nuclear energy

             Modern civilisation depends largely on energy. Without it our lives would be reduced to the level of a caveman's. We would have nothing to power the equipment we rely on to get on with our daily lives. Life would in a way come to a standstill without energy. Without wood, we would not even be able to light fires for warmth or fire for cooking food. Our days would be spent huddling together in caves for warmth with only raw meat and vegetables to eat. This is a stark picture but it shows how vital energy is for human beings.
             Human progress has been closely linked to the discovering of new means of producing power. At first, man could only burn wood for heat. Later mankind learned how to use coal. By the 1700's, we discovered steam and which has brought to the industrial revolution that launched mankind towards our modern technological society. Since then many ways of producing power have been developed including oil, gas, nuclear and solar energy.
             From the time mankind discovered energy till today, energy consumption has increased more than a hundredfold. The illustration below shows clearly the increasing energy consumption since the stone ages.
             Before we look into why nuclear energy is the best resource, we should look into the problems faced by current techniques of producing power.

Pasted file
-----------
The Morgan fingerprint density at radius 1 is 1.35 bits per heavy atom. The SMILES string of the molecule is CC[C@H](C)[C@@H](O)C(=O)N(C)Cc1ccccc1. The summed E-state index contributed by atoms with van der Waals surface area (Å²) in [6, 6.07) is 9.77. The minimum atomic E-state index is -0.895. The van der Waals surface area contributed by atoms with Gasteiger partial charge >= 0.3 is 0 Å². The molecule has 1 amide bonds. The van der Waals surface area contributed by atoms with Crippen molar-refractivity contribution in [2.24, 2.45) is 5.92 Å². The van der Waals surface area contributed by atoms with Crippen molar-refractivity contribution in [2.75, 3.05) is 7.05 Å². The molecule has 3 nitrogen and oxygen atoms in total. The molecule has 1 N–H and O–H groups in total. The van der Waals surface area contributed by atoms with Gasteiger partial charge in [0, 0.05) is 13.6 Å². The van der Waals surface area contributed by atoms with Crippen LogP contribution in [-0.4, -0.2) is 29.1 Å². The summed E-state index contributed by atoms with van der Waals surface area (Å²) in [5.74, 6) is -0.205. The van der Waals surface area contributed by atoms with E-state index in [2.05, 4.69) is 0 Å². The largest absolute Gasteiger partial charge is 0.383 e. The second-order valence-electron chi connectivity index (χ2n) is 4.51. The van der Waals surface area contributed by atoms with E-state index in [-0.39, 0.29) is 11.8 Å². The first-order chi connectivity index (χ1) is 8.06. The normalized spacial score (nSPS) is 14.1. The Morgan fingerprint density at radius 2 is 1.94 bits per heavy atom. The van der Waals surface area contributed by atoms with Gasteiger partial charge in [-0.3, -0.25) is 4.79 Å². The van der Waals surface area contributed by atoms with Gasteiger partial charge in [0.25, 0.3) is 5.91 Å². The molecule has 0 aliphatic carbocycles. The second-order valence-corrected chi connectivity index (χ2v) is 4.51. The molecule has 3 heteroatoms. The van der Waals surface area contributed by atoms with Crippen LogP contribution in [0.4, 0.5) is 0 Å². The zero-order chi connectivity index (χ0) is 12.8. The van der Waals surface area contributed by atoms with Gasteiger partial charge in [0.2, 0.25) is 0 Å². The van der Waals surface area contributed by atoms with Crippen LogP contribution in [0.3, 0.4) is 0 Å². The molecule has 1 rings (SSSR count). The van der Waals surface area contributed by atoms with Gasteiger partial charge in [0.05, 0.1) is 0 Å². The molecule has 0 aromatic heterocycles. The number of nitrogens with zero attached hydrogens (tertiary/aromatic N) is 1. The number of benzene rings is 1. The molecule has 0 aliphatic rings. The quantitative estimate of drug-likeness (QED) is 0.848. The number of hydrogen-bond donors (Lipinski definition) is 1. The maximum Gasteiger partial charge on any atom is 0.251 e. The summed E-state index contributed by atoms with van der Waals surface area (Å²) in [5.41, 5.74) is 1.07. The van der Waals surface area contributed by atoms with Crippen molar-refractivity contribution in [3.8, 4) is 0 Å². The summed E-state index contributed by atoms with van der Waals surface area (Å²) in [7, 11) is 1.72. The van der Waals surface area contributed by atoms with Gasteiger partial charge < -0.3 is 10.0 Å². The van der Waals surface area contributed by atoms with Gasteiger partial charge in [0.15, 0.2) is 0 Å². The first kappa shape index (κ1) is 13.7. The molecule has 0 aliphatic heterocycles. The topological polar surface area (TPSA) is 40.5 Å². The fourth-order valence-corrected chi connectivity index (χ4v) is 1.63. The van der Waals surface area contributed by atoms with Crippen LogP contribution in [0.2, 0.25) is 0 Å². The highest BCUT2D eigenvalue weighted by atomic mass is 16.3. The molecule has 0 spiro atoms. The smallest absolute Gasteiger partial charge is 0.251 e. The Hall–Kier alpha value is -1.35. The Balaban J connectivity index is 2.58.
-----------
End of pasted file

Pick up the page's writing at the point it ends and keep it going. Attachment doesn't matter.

Problems With Current Energy Resources
             Till today, 78% of the world's energy is derived from the burning of fossil fuels. Fossil fuels include petroleum, natural gas, and coal. As a result, fossil fuels are being depleted at rates 100,000 times faster than they are being formed. The remaining recoverable fossil fuel in the world is thought to be about 10 trillion barrels of oil, enough to last mankind another 170 years at present consumption rates. This is likely to become less as the consumption rate will certainly increase. However this supply will eventually run out one day.
             With the heavy use of fossil fuels in...

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nuclear energy. (1969, December 31). In Retrieved 13:52, September 23, 2019, from